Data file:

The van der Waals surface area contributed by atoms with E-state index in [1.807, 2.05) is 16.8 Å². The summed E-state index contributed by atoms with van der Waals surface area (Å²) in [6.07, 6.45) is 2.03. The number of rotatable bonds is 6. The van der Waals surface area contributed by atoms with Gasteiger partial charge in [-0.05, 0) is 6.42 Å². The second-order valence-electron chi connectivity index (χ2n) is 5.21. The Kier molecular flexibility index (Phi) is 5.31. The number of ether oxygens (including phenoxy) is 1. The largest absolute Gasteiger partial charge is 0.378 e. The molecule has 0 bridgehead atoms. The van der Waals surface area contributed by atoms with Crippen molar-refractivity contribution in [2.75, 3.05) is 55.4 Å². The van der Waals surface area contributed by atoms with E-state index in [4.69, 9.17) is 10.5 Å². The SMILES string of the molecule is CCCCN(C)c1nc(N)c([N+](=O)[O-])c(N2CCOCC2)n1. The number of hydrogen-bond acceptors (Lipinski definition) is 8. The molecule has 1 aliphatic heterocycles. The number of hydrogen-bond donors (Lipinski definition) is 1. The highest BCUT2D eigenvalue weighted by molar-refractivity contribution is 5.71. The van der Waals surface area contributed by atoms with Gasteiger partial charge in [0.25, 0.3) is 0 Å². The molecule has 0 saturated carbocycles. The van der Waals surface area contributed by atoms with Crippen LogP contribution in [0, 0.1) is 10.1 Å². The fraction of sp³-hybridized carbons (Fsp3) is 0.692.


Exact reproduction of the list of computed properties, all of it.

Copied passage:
The van der Waals surface area contributed by atoms with E-state index in [1.807, 2.05) is 16.8 Å². The summed E-state index contributed by atoms with van der Waals surface area (Å²) in [6.07, 6.45) is 2.03. The number of rotatable bonds is 6. The van der Waals surface area contributed by atoms with Gasteiger partial charge in [-0.05, 0) is 6.42 Å². The second-order valence-electron chi connectivity index (χ2n) is 5.21. The Kier molecular flexibility index (Phi) is 5.31. The number of ether oxygens (including phenoxy) is 1. The largest absolute Gasteiger partial charge is 0.378 e. The molecule has 0 bridgehead atoms. The van der Waals surface area contributed by atoms with Crippen molar-refractivity contribution in [2.75, 3.05) is 55.4 Å². The van der Waals surface area contributed by atoms with E-state index in [4.69, 9.17) is 10.5 Å². The SMILES string of the molecule is CCCCN(C)c1nc(N)c([N+](=O)[O-])c(N2CCOCC2)n1. The number of hydrogen-bond acceptors (Lipinski definition) is 8. The molecule has 1 aliphatic heterocycles. The number of hydrogen-bond donors (Lipinski definition) is 1. The highest BCUT2D eigenvalue weighted by molar-refractivity contribution is 5.71. The van der Waals surface area contributed by atoms with Gasteiger partial charge in [0.25, 0.3) is 0 Å². The molecule has 0 saturated carbocycles. The van der Waals surface area contributed by atoms with Crippen LogP contribution in [0, 0.1) is 10.1 Å². The fraction of sp³-hybridized carbons (Fsp3) is 0.692.